Union officials have been wary of the reorganization effort from the beginning, and recently have argued that the final proposal fails to address what they see as the agency's most pressing problem: understaffing. They also have said that they have yet to receive statistics that support the planned downgrading of eight district offices headed by senior executives or GS-15-level regional attorneys to field offices directed by GS-15 managers or GS-14-level supervisory trial attorneys.
Wolf's actions will force EEOC officials to take a "more holistic view" of the restructuring effort and to gather more opinions before proceeding, Martin said.
But EEOC spokesman Charles Robbins said that the restructuring drive has been "very collegial" and will continue to be so. "We have been working closely with members of Congress and their staffs since before the plan was announced, and we've been meeting with them and their staffs to address any concerns," he said.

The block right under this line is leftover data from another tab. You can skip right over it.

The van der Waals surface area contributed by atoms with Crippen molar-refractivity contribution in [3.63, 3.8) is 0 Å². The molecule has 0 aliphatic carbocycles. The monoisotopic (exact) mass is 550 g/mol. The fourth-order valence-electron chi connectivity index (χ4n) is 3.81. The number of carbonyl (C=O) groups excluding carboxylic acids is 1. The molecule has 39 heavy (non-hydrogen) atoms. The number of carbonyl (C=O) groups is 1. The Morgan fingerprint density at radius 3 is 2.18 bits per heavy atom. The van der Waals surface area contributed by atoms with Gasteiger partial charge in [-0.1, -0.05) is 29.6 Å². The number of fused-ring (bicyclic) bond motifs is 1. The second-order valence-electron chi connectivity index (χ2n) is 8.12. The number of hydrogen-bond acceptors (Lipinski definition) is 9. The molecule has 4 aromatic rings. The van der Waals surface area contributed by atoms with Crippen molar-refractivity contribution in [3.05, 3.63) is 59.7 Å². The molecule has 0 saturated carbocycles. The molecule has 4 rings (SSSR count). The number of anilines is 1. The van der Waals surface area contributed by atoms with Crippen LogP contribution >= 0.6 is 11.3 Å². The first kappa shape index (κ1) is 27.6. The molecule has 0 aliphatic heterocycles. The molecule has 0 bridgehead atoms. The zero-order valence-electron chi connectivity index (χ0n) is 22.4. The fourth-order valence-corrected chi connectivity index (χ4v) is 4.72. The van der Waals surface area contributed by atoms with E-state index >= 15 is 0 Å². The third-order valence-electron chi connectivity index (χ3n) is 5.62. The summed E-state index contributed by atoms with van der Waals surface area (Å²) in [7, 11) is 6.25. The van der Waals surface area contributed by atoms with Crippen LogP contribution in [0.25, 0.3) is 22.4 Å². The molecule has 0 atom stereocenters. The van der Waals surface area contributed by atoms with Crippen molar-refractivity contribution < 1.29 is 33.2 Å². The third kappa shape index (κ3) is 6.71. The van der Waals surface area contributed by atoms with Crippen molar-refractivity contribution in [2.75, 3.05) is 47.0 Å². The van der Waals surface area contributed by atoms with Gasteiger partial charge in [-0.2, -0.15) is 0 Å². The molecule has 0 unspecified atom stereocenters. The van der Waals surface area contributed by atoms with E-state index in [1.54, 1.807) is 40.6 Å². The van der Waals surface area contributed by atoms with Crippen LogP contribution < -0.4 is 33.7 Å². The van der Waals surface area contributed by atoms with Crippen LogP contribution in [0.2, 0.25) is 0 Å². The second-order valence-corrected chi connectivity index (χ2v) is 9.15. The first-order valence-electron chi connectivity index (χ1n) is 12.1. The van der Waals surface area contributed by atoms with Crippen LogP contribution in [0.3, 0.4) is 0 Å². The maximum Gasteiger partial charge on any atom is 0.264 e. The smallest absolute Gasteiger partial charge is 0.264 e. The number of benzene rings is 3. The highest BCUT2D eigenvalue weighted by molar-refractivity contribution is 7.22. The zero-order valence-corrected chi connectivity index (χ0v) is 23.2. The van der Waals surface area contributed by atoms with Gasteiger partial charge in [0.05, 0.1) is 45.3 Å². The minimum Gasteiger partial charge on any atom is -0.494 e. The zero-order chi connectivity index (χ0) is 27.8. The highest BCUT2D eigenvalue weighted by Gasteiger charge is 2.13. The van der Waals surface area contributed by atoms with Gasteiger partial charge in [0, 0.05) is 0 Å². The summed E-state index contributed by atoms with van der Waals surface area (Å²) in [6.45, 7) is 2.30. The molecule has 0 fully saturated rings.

EEOC officials also have helped GAO with its review, Robbins said, adding that the report is "imminent." He declined to say whether, or how, the report could influence the agency's plans, which have already been voted on and approved by the commission.
[CC]=Derived from Closed Captioning; I=Interview; GR=Graphic; PC=Press Conference; R=Reader; SI=Studio Interview; T=Teaser; TZ=Teased Segment; V=Visual
AMERICAN FEDERATION OF GOVERNMENT EMPLOY
09/08 to 09/08
1. Eyewitness News DMA: 6
KPIX-TV CH 5 (CBS) San Francisco
09/08/2005 06:00 AM - 07:00 AM
Available formats: QuickView, DVD, CD, digital link, videotape, transcript, NewsBoard